4

I'm trying to line up the variables of systems of equations. The following code:

$$\left\\{
\begin{aligned}
&\alpha + 2&\beta + &\gamma & = 0 \\\\
3&\alpha + 7&\beta + 5&\gamma & = 1
\end{aligned}
\right.$$

produces the following image:

enter image description here

I want the Greek letters and the math symbols to be aligned, with appropriate spacing in between coefficients. I've tried using \begin{aligned} \end{aligned} and \begin{array}{ll} \end{array}{ll} as well, but they also don't provide the desired outcome.

Would anyone be kind enough to help me out? Thank you.

4

First of all, do not use $$ ... $$, which is plain TeX, use the LaTeX construct [ ... \].

Second, 4 alignment points require 7 ampersands, not 4: each new column of alignment has to be introduced by an ampersand. So n alignment points require 2n–1 ampersands.

Last: use alignat (or alignedat) to have full control on the spacing between columns of alignment.

Here is a possible code:

\[ \left\{
\begin{alignedat}{4}
&\alpha &{} + 2&\beta + {} & &\gamma & & = 0 \\\\
3&\alpha &{} + 7&\beta + 5 & &\gamma & & = 1
\end{alignedat}

However, using the systeme package makes it simpler to type:

\[ \systeme[\alpha\beta\gamma]{\alpha + 2\beta +\gamma = 0, 3\alpha + 7\beta + 5\gamma = 1} \]

enter image description here

  • I had no idea that $ was plain TeX, thanks! Unfortunately it seems that for the Github Markdown I'm trying to edit, \[ doesn't seem to work... But \begin{alignedat}{4} \end{alignedat} works perfectly! – Seankala Feb 21 at 15:36
  • I've updated with a simpler way to type (the \systeme command from the homonymous package). – Bernard Feb 21 at 15:38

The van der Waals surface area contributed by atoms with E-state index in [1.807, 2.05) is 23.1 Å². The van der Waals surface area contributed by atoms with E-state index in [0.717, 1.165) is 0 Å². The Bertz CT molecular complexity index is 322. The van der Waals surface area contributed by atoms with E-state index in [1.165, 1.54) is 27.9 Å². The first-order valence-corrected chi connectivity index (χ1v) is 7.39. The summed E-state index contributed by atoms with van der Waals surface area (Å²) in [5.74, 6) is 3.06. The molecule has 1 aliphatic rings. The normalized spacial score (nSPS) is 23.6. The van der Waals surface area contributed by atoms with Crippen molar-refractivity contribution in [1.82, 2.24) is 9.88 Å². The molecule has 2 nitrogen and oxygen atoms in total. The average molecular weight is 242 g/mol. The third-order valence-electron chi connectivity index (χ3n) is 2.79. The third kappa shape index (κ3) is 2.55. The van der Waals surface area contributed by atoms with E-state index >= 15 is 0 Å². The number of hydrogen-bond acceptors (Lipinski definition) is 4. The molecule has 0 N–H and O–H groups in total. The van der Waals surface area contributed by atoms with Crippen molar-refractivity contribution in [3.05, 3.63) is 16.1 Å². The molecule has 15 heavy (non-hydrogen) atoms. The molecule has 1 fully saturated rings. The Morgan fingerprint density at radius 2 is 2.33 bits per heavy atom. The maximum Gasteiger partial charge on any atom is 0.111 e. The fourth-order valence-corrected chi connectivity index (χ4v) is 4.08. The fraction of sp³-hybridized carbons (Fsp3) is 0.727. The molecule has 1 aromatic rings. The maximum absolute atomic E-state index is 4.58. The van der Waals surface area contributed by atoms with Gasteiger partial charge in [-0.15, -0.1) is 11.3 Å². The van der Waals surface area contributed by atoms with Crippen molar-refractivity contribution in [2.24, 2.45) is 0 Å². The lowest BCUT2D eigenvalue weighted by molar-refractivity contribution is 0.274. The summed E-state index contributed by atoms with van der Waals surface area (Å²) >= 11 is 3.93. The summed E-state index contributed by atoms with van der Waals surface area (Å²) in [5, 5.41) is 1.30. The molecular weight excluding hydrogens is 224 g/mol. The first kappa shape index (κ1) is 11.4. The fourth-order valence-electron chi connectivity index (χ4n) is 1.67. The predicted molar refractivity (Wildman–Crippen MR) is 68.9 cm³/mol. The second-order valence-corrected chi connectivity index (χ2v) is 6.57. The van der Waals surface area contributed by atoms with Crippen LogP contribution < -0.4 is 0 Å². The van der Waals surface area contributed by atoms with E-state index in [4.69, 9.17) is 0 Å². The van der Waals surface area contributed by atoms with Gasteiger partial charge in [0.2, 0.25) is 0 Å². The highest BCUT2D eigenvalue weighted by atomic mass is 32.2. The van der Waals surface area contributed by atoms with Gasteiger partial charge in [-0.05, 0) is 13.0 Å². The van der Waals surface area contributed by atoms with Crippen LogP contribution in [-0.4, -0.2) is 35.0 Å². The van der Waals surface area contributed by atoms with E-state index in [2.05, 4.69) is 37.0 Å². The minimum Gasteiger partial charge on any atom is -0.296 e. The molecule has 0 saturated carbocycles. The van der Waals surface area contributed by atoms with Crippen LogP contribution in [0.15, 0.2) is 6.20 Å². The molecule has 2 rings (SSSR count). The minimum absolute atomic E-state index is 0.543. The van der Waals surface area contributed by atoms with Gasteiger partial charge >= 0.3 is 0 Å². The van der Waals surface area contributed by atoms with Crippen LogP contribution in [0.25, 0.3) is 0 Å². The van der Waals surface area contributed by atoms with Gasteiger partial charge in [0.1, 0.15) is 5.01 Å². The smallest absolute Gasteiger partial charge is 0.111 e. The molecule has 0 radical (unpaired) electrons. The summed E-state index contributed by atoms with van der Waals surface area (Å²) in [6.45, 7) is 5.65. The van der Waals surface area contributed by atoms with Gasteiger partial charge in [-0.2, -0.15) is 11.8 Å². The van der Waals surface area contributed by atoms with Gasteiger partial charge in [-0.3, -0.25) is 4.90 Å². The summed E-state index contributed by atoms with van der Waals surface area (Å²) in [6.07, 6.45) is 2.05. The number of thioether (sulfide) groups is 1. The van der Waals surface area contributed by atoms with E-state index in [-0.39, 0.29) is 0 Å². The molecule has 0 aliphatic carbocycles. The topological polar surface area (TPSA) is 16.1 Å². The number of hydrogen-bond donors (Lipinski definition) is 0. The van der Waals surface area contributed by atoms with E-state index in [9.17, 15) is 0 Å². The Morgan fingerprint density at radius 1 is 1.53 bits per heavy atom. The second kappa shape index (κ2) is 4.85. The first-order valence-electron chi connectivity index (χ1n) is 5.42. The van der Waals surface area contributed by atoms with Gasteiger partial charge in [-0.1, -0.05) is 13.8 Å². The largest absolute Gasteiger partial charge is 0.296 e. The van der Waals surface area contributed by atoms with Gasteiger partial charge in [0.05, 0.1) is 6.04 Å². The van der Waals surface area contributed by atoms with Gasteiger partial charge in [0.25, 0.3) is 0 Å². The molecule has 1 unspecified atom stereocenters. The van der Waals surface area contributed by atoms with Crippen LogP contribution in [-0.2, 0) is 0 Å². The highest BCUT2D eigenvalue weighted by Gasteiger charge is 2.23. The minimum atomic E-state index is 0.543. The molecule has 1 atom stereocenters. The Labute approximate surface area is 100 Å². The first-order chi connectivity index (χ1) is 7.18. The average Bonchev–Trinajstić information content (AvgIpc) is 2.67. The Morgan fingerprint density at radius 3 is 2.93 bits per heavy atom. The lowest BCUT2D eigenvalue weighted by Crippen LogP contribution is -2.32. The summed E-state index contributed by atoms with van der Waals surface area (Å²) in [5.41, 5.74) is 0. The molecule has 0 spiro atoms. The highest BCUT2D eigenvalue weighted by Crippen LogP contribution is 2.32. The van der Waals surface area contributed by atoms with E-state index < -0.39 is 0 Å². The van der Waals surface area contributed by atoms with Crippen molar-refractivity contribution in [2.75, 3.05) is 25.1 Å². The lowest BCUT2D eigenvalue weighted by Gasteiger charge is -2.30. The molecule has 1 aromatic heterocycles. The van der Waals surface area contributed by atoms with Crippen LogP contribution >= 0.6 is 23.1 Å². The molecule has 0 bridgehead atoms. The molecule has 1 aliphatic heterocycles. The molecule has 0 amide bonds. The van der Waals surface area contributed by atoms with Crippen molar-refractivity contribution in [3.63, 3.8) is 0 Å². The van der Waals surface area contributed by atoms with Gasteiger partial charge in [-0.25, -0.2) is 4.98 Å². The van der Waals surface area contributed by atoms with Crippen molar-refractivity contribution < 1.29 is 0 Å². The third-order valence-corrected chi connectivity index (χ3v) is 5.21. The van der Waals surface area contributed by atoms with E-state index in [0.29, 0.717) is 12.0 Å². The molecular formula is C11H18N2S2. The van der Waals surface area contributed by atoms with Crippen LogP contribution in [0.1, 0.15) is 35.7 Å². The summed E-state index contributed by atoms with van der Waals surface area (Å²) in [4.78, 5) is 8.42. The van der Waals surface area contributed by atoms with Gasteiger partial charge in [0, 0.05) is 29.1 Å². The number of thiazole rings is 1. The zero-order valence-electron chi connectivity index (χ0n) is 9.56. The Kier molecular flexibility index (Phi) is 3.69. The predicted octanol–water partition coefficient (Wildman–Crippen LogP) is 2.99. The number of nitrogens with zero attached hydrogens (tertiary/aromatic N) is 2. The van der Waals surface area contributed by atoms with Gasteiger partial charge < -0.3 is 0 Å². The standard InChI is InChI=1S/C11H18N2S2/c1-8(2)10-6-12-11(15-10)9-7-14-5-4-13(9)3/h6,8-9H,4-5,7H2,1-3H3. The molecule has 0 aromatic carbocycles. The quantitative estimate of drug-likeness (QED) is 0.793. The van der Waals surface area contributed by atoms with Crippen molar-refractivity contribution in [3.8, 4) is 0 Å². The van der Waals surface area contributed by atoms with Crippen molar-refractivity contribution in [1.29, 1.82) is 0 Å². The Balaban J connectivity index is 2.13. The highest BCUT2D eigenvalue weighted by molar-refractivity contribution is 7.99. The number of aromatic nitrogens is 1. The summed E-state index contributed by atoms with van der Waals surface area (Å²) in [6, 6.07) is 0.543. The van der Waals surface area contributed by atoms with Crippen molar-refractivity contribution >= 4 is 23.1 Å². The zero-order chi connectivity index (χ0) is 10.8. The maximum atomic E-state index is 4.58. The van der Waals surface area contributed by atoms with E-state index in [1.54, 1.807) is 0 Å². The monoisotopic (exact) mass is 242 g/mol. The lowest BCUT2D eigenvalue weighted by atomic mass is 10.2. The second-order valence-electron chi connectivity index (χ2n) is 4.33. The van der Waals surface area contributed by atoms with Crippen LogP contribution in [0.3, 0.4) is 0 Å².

• 1
    In your first method, the spacing around the = is not correct. – Steven B. Segletes Feb 21 at 15:42
  • 1
    \amsldoc (amsmath documentation) and systeme. Feel free to ask any questions. – Bernard Feb 21 at 16:08
  • 1
    The empty curly braces are there because $+$ (or $-$) are binary operators with a special spacing w.r.t. the elements on the right and on the left. This can be destroyed by an ampersand, and to compensate, one has to add an empty argument, namely {}. For the number of &, maybe I was not clear enough: each column of alignment, but the first, has to be introduced by an &. Inside this column, the alignment point is specified with another &. Check on my code, you should see this rule is respected. Is this clear? – Bernard Feb 21 at 16:26
5

Something like this?

\documentclass{article}
\usepackage{tabstackengine}
\begin{document}
\[
\left\{
\setstackgap{L}{18pt}
\Matrixstack[r]{
\alpha  +& 2\beta +&  \gamma =& 0 \\
3\alpha +& 7\beta +& 5\gamma =& 1
}
\right.
\]
\end{document}

enter image description here

4

Here's a solution that requires only the basic array package. The following code also sets up a custom array-like environment.

enter image description here

\documentclass{article}
\usepackage{array} % for "\newcolumntype" macro
\newcolumntype{C}{>{{}}c<{{}}}
%% set up a little custom enrironment:
\newenvironment{myarray}[1]{%
   \setlength\arraycolsep{0pt}
   \left\{ \begin{array}{#1}}{%
   \end{array} \right.}

\begin{document}
\[
\begin{myarray}{rCrCrCl}
 \alpha &+& 2\beta &+&  \gamma &=& 0 \\
3\alpha &+& 7\beta &+& 5\gamma &=& 1
\end{myarray}
\]
\end{document}

Your Answer

By clicking “Post Your Answer”, you agree to our terms of service, privacy policy and cookie policy

Not the answer you're looking for? Browse other questions tagged or ask your own question.